We here at EN have had no choice but to begin searching for Michael Pollard’s cloning technology, as the man seems to literally be in a million places at once. When he is not blazing around a CCI4* cross-country course, he fills the hours with curating Chatsworth Stud, putting in face time with many different committees and organizations within the USEA and beyond, and
sweating to the oldies competing in CrossFit competitions, to just name a few. Michael was most recently sighted in Miami attending the United States Olympic Committee (USOC) Athletes’ Advisory Council meeting this past weekend.
The Athletes’ Advisory Council facilitates communication between the United States Olympic Committee and active athletes. The AAC consists of elected representatives from each Olympic sport, as well as Paralympic athletes. Each member serves a four-year term on the Council and attends meetings throughout the years between Games. Michael was elected from a list of potential council members last year, and his spot on the AAC also puts him on the USEF Eventing High Performance Board. He is honored to have the role as a Council member.
“After every meeting, I come away re-invigorated about the Olympic movement. It’s an incredible experience to be in the room with so many athletes. It’s really inspiring to hear other people’s stories.”
I asked Michael to elaborate a bit on how the AAC achieves its goal of keeping the lines of communication open between the USOC and the athletes. “Primarily what we try to do is understand what is happening with all USOC programs so that we can go back to our athletes and explain,” Michael said. There are also many valuable programs available through the USOC for eligible athletes Michael believes many members of the U.S. team don’t know about.
“At this meeting, I got a better understanding of Elite Athlete Health Insurance Program,” Michael said. “There is a lot that, as equestrian athletes, we don’t utilize as much — health insurance, for example. A lot basically goes unused, and even the ones who are using it don’t necessarily realize what possibilities there are. Now they have partner hospitals with some of the top hospitals in the world. Just being in the room and figuring out what other sports are doing and what the USOC has available has been helpful.”
Another instrumental part of attending the AAC meeting was the knowledge sharing that brought opinions and ideas from all of the Olympic sports into the same room. Michael touched on a few training methods that were utilized by other sports, such as sleeping at a higher altitude so that the body begins to more efficiently use oxygen. While this idea would be difficult to implement with equine athletes, there are many different concepts that Michael is anxious to mold into the equine training program.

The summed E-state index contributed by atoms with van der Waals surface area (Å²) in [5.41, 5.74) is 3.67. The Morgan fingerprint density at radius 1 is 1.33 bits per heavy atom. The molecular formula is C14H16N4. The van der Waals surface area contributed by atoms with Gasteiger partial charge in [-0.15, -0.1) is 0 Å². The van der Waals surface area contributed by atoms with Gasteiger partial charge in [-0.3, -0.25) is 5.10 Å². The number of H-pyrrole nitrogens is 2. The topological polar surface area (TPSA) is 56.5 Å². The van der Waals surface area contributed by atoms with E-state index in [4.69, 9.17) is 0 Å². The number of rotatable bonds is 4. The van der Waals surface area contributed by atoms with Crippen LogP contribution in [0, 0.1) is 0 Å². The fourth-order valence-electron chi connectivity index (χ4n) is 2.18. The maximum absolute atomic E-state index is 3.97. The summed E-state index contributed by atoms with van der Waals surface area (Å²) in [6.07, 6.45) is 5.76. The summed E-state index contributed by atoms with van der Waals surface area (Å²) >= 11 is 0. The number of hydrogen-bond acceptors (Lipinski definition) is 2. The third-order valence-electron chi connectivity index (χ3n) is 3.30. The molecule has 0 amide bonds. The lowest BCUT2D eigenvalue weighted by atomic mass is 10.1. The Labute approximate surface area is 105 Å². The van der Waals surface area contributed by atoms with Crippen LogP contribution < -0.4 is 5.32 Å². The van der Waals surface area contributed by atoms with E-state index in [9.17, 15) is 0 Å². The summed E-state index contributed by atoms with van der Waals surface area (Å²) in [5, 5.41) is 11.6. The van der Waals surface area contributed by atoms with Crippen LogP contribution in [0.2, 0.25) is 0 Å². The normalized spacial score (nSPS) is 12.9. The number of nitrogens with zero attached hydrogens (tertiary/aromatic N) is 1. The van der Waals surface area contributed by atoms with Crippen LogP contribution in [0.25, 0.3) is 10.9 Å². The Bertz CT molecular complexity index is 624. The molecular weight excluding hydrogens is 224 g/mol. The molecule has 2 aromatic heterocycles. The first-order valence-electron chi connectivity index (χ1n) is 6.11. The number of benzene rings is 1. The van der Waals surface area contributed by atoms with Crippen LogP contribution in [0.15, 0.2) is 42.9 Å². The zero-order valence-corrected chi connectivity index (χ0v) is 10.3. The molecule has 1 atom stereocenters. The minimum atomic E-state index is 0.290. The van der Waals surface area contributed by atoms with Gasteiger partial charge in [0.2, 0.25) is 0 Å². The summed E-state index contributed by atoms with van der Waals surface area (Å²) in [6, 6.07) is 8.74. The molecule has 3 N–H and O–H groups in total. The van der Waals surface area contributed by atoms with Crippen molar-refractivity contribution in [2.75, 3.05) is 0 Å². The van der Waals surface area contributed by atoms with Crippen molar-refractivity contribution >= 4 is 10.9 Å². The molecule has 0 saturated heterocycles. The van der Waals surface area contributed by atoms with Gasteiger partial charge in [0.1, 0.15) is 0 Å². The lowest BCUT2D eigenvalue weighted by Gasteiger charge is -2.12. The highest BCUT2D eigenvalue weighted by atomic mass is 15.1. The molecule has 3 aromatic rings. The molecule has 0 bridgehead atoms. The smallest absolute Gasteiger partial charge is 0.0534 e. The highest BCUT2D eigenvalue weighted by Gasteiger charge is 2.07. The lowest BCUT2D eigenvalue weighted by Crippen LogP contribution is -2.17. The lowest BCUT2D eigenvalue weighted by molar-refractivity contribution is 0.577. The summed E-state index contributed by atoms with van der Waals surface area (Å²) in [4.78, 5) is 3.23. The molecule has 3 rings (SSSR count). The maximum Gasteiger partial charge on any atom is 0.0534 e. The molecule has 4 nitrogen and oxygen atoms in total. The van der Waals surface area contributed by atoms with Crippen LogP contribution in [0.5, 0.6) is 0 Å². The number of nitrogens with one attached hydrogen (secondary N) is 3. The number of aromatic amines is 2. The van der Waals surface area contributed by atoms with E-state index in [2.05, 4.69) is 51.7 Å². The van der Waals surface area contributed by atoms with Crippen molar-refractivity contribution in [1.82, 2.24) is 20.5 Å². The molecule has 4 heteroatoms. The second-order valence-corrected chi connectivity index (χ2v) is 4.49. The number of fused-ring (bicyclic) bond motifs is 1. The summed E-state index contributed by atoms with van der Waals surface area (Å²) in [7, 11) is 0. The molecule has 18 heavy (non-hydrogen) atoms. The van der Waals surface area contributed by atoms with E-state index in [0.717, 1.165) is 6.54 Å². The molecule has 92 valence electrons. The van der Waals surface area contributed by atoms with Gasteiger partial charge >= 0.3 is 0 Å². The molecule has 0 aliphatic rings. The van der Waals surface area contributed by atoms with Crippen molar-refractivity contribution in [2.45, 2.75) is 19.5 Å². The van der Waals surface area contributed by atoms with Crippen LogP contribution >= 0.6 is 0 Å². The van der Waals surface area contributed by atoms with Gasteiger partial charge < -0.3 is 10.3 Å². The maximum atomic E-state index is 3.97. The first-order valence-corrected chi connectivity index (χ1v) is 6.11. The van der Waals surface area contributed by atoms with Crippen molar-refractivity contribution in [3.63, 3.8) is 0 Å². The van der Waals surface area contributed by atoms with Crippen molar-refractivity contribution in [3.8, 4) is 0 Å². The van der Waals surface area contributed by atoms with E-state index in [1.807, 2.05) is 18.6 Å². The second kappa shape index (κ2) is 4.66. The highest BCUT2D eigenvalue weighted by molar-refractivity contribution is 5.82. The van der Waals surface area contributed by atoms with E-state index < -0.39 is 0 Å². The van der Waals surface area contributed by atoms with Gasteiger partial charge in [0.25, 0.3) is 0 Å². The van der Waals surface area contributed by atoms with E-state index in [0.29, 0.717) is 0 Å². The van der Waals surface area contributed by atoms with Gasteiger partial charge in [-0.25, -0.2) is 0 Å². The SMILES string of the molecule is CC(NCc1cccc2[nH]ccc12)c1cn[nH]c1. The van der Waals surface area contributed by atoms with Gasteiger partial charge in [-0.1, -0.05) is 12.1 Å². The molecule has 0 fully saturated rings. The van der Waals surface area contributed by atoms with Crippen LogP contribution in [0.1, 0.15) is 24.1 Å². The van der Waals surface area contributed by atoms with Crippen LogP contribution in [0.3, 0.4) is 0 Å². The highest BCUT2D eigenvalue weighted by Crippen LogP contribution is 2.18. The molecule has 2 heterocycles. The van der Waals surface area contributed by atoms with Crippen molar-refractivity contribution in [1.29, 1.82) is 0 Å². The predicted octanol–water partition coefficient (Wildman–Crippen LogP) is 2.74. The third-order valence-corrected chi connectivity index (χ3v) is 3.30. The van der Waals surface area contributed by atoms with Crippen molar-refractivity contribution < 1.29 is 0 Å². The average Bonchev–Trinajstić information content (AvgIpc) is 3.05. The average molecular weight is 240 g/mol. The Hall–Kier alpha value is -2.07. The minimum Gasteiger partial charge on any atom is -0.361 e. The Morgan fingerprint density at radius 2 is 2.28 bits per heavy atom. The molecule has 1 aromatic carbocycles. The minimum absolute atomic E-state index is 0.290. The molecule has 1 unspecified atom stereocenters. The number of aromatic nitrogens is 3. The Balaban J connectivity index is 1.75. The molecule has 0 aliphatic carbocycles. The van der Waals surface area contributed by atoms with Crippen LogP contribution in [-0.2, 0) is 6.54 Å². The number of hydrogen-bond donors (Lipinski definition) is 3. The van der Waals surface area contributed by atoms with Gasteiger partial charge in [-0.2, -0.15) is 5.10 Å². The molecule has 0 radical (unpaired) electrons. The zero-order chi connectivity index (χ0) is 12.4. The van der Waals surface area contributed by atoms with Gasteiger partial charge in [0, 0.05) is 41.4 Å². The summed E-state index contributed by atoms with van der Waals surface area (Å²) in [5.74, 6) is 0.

“We get caught up in our own small little world, so it’s nice to get out and see what other opinions there are,” Michael said. “There are so many interesting training concepts that other sports have already figured out, and I’m always trying to figure out how to relate it back to horse physiology.” Additionally, Michael sees rider fitness as an integral part of the Olympic program.
“I would love to see more of a focus on rider fitness; this is somewhere where we could be leaders. Fitness tends to be an area where we are perceived to be least fit. Rider fitness would only take 45 minutes a day to be significantly more fit that many other athletes on the world stage. If you can take one thing and be significantly better, then that gives you an advantage.”
Michael continues to be a champion of physical fitness and the benefits that it brings to one’s riding. However, he did acknowledge there are challenges imposed by the fact that our team members are scattered throughout the country. “I don’t think David (O’Connor) and the High Performance board is opposed to a stronger fitness program, but no one has articulated a good plan. People live in a lot of different places,” Michael said. “Maybe a one-week workshop for team members can be used to get away from the horses for a week and really focus on their own individual fitness. Ninety days can make a massive difference in your own personal fitness.”
The importance of cultivating a true team environment is also something Michael took away from the AAC meeting. Last year when the USEA Annual Meeting and Convention was held in Colorado Springs, Colo., a few riders visited one of the USOC training facilities. Michael wants to make sure that the importance of representing the U.S. on the Olympic Team creates an overall confidence for team members.
“If you can get people together at a USOC facility leading up to the Games, you’d feel like you’re part of something a little bit bigger. Start to think of yourself as a ‘real’ athlete rather than just an equestrian, and if only from sports psychology standpoint would be a big benefit.”
As a member of the AAC, Michael is a representative for our athletes, both human and equine, to the USOC. To that end, he wishes to remind all potential Elite Athletes that he is always available for questions or concerns with the Games rapidly approaching. There are also other resources available for anyone who may have questions.
“John Ruger (USOC Ombudsman) is available to be an advocate for athletes who may have any questions or grievances concerning the USOC,” Michael said. “From questions about what signage is allowed at the Games to a grievance over unfair treatment in the selection process, he is someone who can offer advice as an athlete advocate.” Michael encourages anyone who wishes to know more to contact himself or Joanie Morris.